Notice of permit
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Regional or Local Number: J15-094
Notice is hereby given that pursuant to the provisions of section 74 of the Species at Risk Act permit no. J15-094 is issued.
Activity affecting the species is incidental to the carrying out of the activity
At the Mount Edith Cavell day use area in Jasper National Park, the Parks Canada Agency will be rehabilitating infrastructure and rerouting a road damaged in a flood event in 2012, expanding the parking lot to reduce congestion along the road, and repairing and adding to the trail network to contribute to visitor experience and reduce off-trail wandering and associated negative impacts. The project falls within high elevation critical habitat for the Tonquin subpopulation of Woodland Caribou (Southern Mountain Population), which occurs within the Jasper-Banff Local Population Unit as described in the 2014 recovery strategy for the species. Whitebark Pine also occurs within the project area, and areas where trail work will occur likely meet the criteria of regeneration critical habitat as described in the draft recovery strategy for the species.
Start Date: 2016-09-19 End Date: 2019-09-19
Issuing Authority: Parks Canada Agency
- Species at Risk Act
- Canada National Parks Act
Location of Activity (province, territory or ocean):
a)All reasonable alternatives to the activity that would reduce the impact on the species have been considered and the best solution has been adopted: The current access road is in a flood zone, which poses a risk to visitor safety; therefore, a no action alternative is not considered feasible. A study was completed on the potential of offering a shuttle from the base of the Cavell road and only repairing the existing infrastructure and re-routing the road outside of the flood zone, instead of increasing parking capacity; however, it was deemed to be unsustainable. Not completing repairs is expected to result in risks to visitor safety. b)All feasible measures will be taken to minimize the impact of the activity on the species or its critical habitat or the residences of its individuals: The one Whitebark Pine seedling that occurs within the parking lot expansion area will be relocated by Parks Canada staff and monitored once annually for three years post-project. A five metre buffer will be maintained around any Whitebark Pine that are found during pre-construction surveys, to ensure that they are not impacted by project activities. Work will not occur during the delayed access period specified by Parks Canada to protect Woodland Caribou (November 1 to February 15). Handrails will be restricted to viewpoints and areas where visitor safety is a concern to avoid physical barriers and “fencing’ effects on caribou. Speed limits will be posted and special care will be taken during any access to the site in the spring when caribou may be present along the Cavell road. Any observations (sightings, signs) of caribou in the project area or on the Cavell road will be reported to Parks Canada biologists. Two changes are being implemented to the Meadows trail to offset impacts from this project: a re-route of the final endpoint of the trail to the top of a scree slope to provide an endpoint that is visually satisfying, thereby reducing random wandering and disturbance of caribou; and installation of interpretive signage related to species at risk issues. Both will be complete by the date of project completion. Increased access to snowpatches and windy ridges for caribou, mediated by concentrating human use, will constitute gains in the Cavell Meadows area and a gain for caribou in the Tonquin Valley subpopulation. c)The activity will not jeopardize the survival or recovery of the species: The draft population and distribution objective for Whitebark Pine is to establish a self-sustaining, rust-resistant population of Whitebark Pine throughout the species' range that demonstrates natural seed dispersal, connectivity, genetic diversity and adaptability to changing climate, and this project will not jeopardize these objectives. The relocation of one seedling and small loss of regeneration habitat will be offset by the planting of 20 two-year-old rust resistant seedlings in other areas of Whitebark Pine range within Jasper National park in 2017. The population and distribution objectives in the 2014 Recovery Strategy Woodland Caribou, Southern Mountain Population are to stop the decline in both size and distribution of all local population units; maintain the current distribution within each local population unit; and increase the size of all local population units to self-sustaining levels. The project is expected to increase disturbance footprint in high elevation critical habitat for the Tonquin subpopulation (one of four subpopulations in the local population unit) from 4.1% to 4.2%, which is not expected to delay or prevent attainment of the recovery objectives. The primary threat to the Tonquin subpopulation of caribou is not availability of habitat. Threats to the subpopulation are associated with predation and long-term changes in predator/prey dynamics in the park’s main valleys. This project is not expected to increase either of those threats.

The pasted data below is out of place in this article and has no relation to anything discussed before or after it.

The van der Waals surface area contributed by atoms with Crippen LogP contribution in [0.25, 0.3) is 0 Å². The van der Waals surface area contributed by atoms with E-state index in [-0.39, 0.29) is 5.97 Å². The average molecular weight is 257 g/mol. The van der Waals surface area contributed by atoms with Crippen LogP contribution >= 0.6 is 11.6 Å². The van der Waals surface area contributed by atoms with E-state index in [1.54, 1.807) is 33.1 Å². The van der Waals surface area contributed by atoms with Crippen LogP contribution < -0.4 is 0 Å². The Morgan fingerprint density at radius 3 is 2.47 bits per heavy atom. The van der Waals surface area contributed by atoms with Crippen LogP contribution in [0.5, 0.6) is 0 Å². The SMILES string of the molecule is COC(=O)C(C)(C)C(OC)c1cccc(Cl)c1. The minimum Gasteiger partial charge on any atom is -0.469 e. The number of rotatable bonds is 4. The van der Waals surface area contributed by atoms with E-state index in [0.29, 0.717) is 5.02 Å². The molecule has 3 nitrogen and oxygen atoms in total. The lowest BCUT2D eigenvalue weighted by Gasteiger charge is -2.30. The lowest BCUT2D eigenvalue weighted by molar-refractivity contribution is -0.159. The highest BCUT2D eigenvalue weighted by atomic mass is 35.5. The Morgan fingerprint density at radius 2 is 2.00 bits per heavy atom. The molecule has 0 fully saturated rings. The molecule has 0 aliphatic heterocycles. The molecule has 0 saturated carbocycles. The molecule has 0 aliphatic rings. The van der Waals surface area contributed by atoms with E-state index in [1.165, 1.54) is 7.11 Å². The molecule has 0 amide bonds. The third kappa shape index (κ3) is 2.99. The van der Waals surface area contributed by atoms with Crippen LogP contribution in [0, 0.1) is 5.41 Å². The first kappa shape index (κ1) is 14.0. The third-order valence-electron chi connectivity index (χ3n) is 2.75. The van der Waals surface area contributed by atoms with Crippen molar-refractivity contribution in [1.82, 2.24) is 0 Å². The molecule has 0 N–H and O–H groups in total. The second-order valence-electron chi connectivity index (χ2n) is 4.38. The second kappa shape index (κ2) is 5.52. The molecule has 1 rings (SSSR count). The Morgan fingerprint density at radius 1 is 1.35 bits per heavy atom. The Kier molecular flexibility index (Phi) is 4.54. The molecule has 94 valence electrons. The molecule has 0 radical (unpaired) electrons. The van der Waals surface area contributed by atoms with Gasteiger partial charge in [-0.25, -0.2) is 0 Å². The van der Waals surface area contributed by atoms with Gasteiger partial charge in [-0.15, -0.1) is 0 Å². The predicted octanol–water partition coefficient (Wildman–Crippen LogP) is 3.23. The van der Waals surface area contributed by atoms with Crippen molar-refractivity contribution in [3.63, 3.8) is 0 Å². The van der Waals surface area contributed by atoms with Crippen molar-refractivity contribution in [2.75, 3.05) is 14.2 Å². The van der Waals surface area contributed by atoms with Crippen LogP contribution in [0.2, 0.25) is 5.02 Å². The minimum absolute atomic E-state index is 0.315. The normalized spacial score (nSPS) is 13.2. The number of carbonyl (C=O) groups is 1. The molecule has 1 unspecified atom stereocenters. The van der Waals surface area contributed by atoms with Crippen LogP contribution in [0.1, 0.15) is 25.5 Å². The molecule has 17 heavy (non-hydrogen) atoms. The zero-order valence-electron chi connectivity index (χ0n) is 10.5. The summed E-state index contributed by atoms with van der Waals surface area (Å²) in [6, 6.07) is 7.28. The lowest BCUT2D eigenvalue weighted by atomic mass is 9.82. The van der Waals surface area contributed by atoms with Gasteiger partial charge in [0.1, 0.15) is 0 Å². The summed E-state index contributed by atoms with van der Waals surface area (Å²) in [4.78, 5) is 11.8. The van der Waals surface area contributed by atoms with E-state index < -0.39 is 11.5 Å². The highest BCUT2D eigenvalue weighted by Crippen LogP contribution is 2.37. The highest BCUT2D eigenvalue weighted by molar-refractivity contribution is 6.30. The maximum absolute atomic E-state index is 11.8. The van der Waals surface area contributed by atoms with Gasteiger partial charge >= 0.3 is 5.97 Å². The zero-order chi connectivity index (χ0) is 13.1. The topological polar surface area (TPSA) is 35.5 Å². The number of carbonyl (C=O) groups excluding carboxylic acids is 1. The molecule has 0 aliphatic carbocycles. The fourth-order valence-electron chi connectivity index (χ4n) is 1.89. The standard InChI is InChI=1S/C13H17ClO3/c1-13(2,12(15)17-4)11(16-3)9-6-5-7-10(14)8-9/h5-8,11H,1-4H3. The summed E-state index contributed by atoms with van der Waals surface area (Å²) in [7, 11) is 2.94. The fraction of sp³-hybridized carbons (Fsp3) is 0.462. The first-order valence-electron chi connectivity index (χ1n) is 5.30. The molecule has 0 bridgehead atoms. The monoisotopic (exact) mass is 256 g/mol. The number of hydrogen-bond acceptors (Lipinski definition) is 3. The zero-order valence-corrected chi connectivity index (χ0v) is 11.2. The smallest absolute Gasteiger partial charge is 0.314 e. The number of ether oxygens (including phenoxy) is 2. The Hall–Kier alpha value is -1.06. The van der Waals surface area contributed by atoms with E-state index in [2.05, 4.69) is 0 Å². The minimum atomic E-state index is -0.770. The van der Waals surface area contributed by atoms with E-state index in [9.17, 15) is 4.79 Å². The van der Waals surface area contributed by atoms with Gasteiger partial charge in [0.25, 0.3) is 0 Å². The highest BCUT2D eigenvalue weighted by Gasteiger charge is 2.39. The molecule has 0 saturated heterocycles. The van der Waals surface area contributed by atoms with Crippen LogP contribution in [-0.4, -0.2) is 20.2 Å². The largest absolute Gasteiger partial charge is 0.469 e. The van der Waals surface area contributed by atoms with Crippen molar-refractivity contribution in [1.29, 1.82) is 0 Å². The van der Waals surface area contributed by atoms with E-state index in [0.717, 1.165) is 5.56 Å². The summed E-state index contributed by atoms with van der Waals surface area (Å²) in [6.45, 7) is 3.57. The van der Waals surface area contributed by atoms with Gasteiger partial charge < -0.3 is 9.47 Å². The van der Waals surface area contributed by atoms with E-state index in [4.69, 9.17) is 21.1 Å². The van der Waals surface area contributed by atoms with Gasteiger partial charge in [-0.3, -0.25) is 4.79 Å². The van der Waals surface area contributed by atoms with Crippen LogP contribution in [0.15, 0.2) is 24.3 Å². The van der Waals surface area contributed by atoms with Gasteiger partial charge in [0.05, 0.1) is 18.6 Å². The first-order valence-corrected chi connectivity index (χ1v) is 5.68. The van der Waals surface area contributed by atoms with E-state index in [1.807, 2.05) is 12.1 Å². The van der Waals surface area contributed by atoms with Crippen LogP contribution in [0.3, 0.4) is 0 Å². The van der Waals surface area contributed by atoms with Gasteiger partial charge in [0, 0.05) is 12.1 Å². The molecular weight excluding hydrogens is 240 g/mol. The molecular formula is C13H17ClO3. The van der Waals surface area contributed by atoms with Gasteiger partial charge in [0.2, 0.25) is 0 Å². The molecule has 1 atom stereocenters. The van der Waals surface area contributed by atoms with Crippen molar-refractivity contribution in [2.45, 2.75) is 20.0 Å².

Species Conservation and Management
Natural Resource Conservation
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